Mother-child appraised involvement in coping with diabetes stressors and emotional adjustment

Cynthia A. Berg, Deborah J. Wiebe, Ryan M. Beveridge, Debra L. Palmer, Carolyn D. Korbel, Renn Upchurch, Michael T. Swinyard, Rob Lindsay, David L. Donaldson

Research output: Contribution to journalArticlepeer-review

33 Scopus citations


Objective: To examine how children's and mother's appraisals of each other's involvement in coping with diabetes events are associated with emotional adjustment. Methods: One hundred and twenty-seven children (ages 10-15 years) with type 1 diabetes and their mothers reported on their own emotional adjustment and how each other was involved in coping strategies surrounding diabetes stressful events. Results: Appraisals that mothers and children were uninvolved with each other's stressors were associated with greater depressive symptoms and less positive mood; children's appraisals of mother's supportive involvement with children's less depressive symptoms, and appraisals of collaborative involvement with less depressive symptoms and more positive mood for both mothers and children. Appraised control was most detrimental for children for older females and for mothers of younger children. Conclusions: Collaborative involvement in coping efforts may be an important resource for addressing negative emotions that both children and mothers experience surrounding type 1 diabetes, especially across adolescence.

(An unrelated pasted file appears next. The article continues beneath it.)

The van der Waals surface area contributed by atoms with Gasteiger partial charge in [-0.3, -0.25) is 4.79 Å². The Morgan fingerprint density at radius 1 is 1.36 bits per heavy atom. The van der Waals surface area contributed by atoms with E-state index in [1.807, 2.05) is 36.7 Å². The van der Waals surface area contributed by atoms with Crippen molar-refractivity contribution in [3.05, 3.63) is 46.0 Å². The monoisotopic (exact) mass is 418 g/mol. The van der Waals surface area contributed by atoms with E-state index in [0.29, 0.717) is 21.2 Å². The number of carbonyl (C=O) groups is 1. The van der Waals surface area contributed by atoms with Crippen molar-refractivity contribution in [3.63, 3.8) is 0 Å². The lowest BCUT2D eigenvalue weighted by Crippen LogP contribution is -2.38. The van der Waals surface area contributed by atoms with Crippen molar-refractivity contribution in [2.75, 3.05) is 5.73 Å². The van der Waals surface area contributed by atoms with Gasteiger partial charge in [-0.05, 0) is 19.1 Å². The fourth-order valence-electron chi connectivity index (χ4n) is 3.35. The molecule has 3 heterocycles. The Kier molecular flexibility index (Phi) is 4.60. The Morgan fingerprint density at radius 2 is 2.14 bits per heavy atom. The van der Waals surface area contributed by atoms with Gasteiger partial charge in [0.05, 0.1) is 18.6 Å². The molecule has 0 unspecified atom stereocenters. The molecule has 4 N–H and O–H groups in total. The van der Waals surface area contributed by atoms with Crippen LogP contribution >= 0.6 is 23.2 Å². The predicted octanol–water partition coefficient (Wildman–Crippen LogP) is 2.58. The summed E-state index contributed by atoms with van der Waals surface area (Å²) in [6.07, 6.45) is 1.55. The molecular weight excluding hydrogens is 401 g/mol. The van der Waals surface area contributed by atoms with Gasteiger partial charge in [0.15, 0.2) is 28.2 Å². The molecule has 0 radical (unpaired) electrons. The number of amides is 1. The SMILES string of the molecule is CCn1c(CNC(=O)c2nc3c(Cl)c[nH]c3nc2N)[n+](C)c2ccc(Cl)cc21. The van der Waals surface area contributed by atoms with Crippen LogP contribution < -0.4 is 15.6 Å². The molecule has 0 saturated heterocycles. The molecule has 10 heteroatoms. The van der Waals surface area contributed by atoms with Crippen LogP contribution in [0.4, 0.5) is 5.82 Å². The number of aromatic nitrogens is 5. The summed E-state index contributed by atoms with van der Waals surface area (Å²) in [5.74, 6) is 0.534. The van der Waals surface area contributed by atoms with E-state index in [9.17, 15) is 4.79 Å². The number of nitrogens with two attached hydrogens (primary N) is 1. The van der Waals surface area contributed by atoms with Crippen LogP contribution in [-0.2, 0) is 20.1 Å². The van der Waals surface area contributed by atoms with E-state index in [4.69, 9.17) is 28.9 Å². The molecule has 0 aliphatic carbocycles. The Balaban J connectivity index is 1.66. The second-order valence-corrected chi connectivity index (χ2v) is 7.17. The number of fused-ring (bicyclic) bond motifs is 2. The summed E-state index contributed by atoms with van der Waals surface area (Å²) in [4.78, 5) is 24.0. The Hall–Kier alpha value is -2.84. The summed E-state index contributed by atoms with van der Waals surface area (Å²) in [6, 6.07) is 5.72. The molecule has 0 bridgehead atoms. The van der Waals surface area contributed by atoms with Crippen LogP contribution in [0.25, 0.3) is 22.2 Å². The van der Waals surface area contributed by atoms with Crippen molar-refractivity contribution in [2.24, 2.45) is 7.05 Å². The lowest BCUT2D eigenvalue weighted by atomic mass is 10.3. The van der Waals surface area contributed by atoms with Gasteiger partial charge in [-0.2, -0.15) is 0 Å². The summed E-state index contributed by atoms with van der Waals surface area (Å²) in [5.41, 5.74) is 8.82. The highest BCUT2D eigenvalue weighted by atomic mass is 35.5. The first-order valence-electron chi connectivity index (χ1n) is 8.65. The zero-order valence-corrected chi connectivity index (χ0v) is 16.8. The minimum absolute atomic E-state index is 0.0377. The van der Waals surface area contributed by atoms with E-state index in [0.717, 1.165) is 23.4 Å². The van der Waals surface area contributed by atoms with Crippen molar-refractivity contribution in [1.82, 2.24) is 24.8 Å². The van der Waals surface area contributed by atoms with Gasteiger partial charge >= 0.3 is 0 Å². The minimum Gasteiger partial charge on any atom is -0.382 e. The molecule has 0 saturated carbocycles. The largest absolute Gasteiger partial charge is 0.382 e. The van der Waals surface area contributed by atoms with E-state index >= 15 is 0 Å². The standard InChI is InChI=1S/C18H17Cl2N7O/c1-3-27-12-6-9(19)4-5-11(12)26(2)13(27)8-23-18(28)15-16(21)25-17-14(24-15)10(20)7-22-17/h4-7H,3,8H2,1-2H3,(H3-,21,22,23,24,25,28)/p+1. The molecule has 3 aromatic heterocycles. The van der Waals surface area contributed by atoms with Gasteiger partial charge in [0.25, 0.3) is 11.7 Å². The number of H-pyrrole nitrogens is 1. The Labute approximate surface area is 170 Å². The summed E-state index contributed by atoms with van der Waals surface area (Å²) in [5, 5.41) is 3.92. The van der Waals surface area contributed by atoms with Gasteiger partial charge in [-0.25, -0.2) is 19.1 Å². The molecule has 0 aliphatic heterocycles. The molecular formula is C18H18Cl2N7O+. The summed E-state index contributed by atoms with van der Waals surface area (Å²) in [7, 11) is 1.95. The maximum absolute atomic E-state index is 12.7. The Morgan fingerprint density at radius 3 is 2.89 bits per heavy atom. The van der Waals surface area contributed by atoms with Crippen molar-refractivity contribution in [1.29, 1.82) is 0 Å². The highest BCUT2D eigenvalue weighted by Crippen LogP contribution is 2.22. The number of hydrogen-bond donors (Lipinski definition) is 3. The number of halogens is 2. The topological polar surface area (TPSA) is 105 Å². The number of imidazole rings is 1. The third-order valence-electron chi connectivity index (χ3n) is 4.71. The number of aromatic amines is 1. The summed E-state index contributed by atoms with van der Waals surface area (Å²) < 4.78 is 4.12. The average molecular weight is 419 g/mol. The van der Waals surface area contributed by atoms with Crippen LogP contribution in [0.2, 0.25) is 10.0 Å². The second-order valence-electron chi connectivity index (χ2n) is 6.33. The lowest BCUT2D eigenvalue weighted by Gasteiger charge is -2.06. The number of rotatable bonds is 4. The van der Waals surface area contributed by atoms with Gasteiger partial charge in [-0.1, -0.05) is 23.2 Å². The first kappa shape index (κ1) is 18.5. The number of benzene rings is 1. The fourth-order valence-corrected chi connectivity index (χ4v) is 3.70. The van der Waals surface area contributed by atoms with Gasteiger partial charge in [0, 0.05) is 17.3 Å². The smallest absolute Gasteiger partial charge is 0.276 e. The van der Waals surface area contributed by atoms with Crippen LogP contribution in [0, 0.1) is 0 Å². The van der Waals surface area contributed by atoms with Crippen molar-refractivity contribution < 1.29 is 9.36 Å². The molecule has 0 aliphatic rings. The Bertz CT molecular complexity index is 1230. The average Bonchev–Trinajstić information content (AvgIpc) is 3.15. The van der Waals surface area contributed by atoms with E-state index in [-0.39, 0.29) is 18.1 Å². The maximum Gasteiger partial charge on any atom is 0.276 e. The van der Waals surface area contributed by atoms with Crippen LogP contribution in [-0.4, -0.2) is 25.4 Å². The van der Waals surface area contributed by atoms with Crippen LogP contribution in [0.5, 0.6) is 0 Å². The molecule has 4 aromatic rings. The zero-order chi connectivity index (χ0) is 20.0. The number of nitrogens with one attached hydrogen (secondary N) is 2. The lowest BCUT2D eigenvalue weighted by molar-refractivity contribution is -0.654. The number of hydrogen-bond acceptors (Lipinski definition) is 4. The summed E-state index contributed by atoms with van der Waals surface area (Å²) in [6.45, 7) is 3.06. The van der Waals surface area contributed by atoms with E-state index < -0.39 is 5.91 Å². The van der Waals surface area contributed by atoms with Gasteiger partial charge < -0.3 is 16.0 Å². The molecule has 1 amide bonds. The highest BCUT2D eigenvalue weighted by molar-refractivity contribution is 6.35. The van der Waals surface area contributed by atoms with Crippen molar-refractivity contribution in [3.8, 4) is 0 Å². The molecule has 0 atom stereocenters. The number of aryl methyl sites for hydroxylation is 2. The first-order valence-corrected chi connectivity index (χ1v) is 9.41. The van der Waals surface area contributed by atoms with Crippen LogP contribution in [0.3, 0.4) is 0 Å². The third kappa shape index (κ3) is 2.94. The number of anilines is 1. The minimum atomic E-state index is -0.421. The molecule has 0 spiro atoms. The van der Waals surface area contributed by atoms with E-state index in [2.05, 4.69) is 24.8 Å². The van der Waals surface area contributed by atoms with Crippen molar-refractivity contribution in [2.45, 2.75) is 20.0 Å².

Original languageEnglish (US)
Pages (from-to)995-1005
Number of pages11
JournalJournal of Pediatric Psychology
Issue number8
StatePublished - Sep 2007


  • Childhood illness
  • Coping
  • Emotional adjustment
  • Parental involvement
  • Stress
  • Type 1 diabetes

ASJC Scopus subject areas

  • General Psychology
  • Developmental and Educational Psychology


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